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Nobel Peace Laureate Muhammad Yunus: a banker who believes credit is a human right.

Thirty-one percent of people living in East Asian countries survive on $1 to $2 per day, which is the very definition of extreme poverty, according to the 2006 World Development Indicators. (1) In Bangladesh, birthplace of Nobel Peace Laureate Muhammad Yunus, 49.8 percent of people exist below the poverty line. (2) Of all women in the country, 73.2 percent are categorized as "unpaid family workers." (3) These individuals may not have the financial resources to adequately care for their children or the ability to contribute to household income and stability. Both in Bangladesh and throughout the world, "[f]ew women have access to credit markets, capital, land, training, and education, which may be required to start up a business." (4) Without adequate funds to meet daily needs, there is no opportunity to invest funds in long-term approaches for creating financial security.


Logic dictates that financial institutions do not generally invest in individuals, families, or community groups who have no prior credit history, no collateral with which to secure loans, and little experience in running a business. But one man thought differently--Muhammad Yunus. He began what would become a worldwide phenomenon of lending small amounts of money to the poorest of individuals, to help them achieve long-term financial security.

One Person's Approach to Addressing Poverty

In 1976, as an economics professor at the University of Chittagong in Bangladesh, Muhammad Yunus decided to explore a new kind of banking system, one which would support the poorest individuals in an attempt to change their financial circumstances. (5) He lent $26 of his own money to a woman making bamboo furniture, and then lent additional money to other villagers in Jobra. (6) Yunus was seeking to liberate his borrowers from "loan-sharks," who charged excessive interest and kept borrowers in a cycle of permanent debt.

This new idea of "micro-credit" involved providing small loans of money to individuals or groups, given on personal trust. Clients are generally unable to provide collateral or security for amounts as little as $10. Borrowers use this money to start their own small businesses, purchase raw materials for an existing business, or pay off high-interest debts. The lending approach requires only a personal guarantee from its borrowers, and its loans are interest-free.

Yunus's initial experiments were a success: the impoverished borrowers paid back their loans on time and did not default. From this first group of borrowers, Yunus expanded his lending to neighboring villages. In 1979, he approached the central bank of Bangladesh and extended the project to other districts. In 1983, Grameen Bank was established as an independent institution, taking its name from grameen, the Bangla word for village or rural area. (7)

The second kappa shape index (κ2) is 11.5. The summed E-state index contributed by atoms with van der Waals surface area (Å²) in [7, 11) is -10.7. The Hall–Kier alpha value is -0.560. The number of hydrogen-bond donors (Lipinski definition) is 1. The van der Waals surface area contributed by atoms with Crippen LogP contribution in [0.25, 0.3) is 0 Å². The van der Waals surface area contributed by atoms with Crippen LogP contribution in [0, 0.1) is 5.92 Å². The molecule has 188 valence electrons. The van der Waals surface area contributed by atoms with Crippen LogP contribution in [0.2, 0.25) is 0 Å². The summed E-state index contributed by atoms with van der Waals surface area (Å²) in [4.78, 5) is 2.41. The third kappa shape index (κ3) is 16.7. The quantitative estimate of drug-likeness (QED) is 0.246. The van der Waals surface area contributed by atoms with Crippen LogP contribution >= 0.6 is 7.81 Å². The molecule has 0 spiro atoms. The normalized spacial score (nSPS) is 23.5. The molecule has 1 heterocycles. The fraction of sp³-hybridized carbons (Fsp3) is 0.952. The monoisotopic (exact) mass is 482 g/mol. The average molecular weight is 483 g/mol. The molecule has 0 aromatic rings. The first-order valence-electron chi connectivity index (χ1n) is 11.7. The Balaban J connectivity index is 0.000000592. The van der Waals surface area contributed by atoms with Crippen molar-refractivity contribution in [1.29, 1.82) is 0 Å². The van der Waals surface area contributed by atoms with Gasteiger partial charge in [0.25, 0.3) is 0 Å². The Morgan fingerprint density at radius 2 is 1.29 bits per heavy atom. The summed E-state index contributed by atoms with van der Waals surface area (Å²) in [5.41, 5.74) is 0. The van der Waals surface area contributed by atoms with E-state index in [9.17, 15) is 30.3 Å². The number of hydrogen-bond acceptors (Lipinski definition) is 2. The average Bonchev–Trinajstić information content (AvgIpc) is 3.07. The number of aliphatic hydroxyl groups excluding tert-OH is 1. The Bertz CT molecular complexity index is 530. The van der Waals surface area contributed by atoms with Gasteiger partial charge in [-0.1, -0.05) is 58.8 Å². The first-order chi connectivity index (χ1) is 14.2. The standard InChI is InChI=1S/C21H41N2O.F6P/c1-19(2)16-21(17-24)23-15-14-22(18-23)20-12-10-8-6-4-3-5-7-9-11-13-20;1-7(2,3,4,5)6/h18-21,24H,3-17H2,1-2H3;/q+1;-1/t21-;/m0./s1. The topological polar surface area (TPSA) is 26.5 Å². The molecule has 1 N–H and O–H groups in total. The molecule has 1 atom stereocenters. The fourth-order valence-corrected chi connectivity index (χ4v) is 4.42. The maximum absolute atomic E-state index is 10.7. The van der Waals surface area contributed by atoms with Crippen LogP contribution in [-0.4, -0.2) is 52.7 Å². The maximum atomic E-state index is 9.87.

Today, Grameen Bank has 6.74 million clients and provides all kinds of financial services to the poor. (8) Its borrowers own 90 percent of the bank's shares. Women constitute 96 percent of Grameen's borrowers, and repayment rates have reached 97 percent. Grameen Bank has branches providing services in more than 72,000 villages in Bangladesh, covering more than 86 percent of all villages in the country. (9)

Research indicates that the average household income of Grameen Bank members is approximately 50 percent higher than comparable groups in non-Grameen supported villages. (10) Grameen's micro-lending approach has resulted in a sharp reduction of the numbers of individuals living below the poverty line, from 50 percent down to 20 percent.

Access to Credit as a Human Right

In 2003, Grameen Bank launched a new initiative, targeted at the neediest of Bangladesh's poor--individuals who engage in begging activities to survive on a daily basis. (11) Today, 81,000 of Grameen Bank's clients are street beggars, called "struggling members," who utilize the bank's financial and health insurance services. (12) A special program was developed to meet the needs of this distinct group--the struggling members are not required to join a group of borrowers, and they are not required to attend weekly meetings of borrowers. Grameen arranges for local shops to provide items for the members to sell during their daily begging activities. Grameen also provides identity badges to show the member's affiliation with Grameen; basic necessities, such as blankets or mosquito nets, are provided for the members' use, to be repaid as part of their interest-free loan.

Yunus and Grameen Bank promote the still radical idea that credit is a human right. (13) Grameen Bank lends money, not based on the individual's direct ability to repay or provide collateral, but on the individual's social capital or future potential to become financially solvent. Rather than asking who is "credit-worthy" or "bankable," Grameen approaches impoverished individuals and engages them in discussions about what skills they might have. These discussions can then lead to decisions by those individuals to join into groups with others in a similar situation and open small businesses that focus on their strengths and talents. Grameen Bank adheres to a progressive social agenda, outlined in four principles: discipline, unity, courage, and hard work; and 16 decisions--including the abolition of dowries, attention to environmental causes, and education for all children. (14)